Modern Languages Majors

The Department of Modern Languages and Literatures has four different majors -

French

We are a small but vigorous program that combines the acquisition of language skills with a wide-ranging study of French culture. We look at France in the various stages of its development, as the "eldest daughter of the Church," the child of Marianne, and a dynamic member of the transnational community of the twenty-first century.

German

We offer an academically challenging and energetic course of studies in German language, literature and culture. Those who learn German gain access to an important intellectual, economic and culturally historic area of Central Europe.

Spanish

UD's Spanish Program celebrates the splendor of the Hispanic World, of Hispanidad, concentrating on the grand, the heroic, the poetic, the creative, the artistic, the holy, the stoic and other admirable facets of the legacy and contemporary reality of Spain and Spanish America. The Program also offers an interdisciplinary approach to Hispanidad through courses in Spanish language, literature, history, linguistics, and art history. Finally, the courses examine the tension between the unity and the rich diversity within the Hispanic world.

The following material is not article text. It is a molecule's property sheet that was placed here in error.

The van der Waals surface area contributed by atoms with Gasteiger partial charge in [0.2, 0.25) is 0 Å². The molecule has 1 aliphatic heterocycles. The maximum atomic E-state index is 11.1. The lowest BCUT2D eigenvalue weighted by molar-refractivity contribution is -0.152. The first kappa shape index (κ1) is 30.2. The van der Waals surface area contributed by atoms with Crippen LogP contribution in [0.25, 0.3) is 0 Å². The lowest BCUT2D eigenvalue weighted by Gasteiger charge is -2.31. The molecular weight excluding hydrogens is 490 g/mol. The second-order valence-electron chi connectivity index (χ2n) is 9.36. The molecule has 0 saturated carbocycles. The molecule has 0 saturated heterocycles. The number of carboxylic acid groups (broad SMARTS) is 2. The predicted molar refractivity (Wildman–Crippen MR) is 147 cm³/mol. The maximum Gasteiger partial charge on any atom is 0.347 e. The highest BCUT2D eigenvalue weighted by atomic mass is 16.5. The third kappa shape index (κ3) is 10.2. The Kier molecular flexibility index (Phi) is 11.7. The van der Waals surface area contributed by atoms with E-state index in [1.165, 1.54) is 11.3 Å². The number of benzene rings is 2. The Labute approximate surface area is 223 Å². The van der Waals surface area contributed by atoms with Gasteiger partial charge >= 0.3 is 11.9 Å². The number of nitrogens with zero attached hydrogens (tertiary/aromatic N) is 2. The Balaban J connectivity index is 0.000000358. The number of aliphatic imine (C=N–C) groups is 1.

Comparative Literary Traditions

Comparative Literature is dedicated to the study of literature in the broadest possible framework – interlinguistic, intercultural, and interdisciplinary. Defined broadly, it is the study of "literature without walls." So it’s about making comparisons and connections between all sorts of literary and cultural realms.For details on our major programs in French, German, Spanish, and Comparative Literary Traditions, click on the above links.

It is also possible to "concentrate" (i.e., minor) in a French, German, Italian, or Spanish in combination with any major. Alternatively, you can complete a Language-and-Literature Unit in French, German, or Spanish in combination with any major.

News

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UD students not only read St. Augustine's Confessions in Rome, traveling to Ostia to marvel at the place in which, according to Book IX, St. Augustine and his mother, St. Monica, had a joint mystical vision of God -- they also travel 4.4 miles from the Irving campus to read the text with residents of South Irving.

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